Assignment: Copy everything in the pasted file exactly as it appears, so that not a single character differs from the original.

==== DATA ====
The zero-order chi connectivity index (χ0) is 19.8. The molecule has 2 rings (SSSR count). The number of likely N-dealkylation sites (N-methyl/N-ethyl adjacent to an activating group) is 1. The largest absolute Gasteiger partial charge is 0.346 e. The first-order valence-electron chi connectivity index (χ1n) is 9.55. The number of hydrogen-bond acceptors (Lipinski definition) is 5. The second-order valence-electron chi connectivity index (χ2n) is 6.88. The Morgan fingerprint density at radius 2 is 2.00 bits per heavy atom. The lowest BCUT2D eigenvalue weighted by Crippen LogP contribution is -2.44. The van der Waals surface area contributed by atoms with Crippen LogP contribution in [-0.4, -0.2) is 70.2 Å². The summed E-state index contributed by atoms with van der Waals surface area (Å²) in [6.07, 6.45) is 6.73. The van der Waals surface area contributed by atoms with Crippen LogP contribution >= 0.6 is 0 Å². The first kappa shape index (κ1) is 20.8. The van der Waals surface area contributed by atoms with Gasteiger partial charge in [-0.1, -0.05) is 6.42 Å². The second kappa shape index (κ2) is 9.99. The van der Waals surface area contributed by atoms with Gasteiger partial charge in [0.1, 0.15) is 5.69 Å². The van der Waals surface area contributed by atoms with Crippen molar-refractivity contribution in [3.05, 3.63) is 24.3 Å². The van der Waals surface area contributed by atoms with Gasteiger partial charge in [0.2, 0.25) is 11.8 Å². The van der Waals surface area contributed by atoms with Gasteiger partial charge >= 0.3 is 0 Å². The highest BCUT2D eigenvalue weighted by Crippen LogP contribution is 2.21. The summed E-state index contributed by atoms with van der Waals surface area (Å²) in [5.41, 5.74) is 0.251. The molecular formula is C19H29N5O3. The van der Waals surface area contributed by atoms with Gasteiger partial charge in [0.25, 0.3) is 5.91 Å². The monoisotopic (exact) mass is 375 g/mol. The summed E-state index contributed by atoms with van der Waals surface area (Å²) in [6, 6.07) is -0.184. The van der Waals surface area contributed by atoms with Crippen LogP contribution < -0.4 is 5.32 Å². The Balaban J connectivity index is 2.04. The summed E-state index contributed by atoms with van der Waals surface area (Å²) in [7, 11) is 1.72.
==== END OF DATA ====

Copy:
The zero-order chi connectivity index (χ0) is 19.8. The molecule has 2 rings (SSSR count). The number of likely N-dealkylation sites (N-methyl/N-ethyl adjacent to an activating group) is 1. The largest absolute Gasteiger partial charge is 0.346 e. The first-order valence-electron chi connectivity index (χ1n) is 9.55. The number of hydrogen-bond acceptors (Lipinski definition) is 5. The second-order valence-electron chi connectivity index (χ2n) is 6.88. The Morgan fingerprint density at radius 2 is 2.00 bits per heavy atom. The lowest BCUT2D eigenvalue weighted by Crippen LogP contribution is -2.44. The van der Waals surface area contributed by atoms with Crippen LogP contribution in [-0.4, -0.2) is 70.2 Å². The summed E-state index contributed by atoms with van der Waals surface area (Å²) in [6.07, 6.45) is 6.73. The van der Waals surface area contributed by atoms with Crippen LogP contribution >= 0.6 is 0 Å². The first kappa shape index (κ1) is 20.8. The van der Waals surface area contributed by atoms with Gasteiger partial charge in [-0.1, -0.05) is 6.42 Å². The second kappa shape index (κ2) is 9.99. The van der Waals surface area contributed by atoms with Gasteiger partial charge in [0.1, 0.15) is 5.69 Å². The van der Waals surface area contributed by atoms with Crippen molar-refractivity contribution in [3.05, 3.63) is 24.3 Å². The van der Waals surface area contributed by atoms with Gasteiger partial charge in [0.2, 0.25) is 11.8 Å². The van der Waals surface area contributed by atoms with Gasteiger partial charge >= 0.3 is 0 Å². The highest BCUT2D eigenvalue weighted by Crippen LogP contribution is 2.21. The summed E-state index contributed by atoms with van der Waals surface area (Å²) in [5.41, 5.74) is 0.251. The molecular formula is C19H29N5O3. The van der Waals surface area contributed by atoms with Gasteiger partial charge in [0.25, 0.3) is 5.91 Å². The monoisotopic (exact) mass is 375 g/mol. The summed E-state index contributed by atoms with van der Waals surface area (Å²) in [6, 6.07) is -0.184. The van der Waals surface area contributed by atoms with Crippen LogP contribution < -0.4 is 5.32 Å². The Balaban J connectivity index is 2.04. The summed E-state index contributed by atoms with van der Waals surface area (Å²) in [7, 11) is 1.72.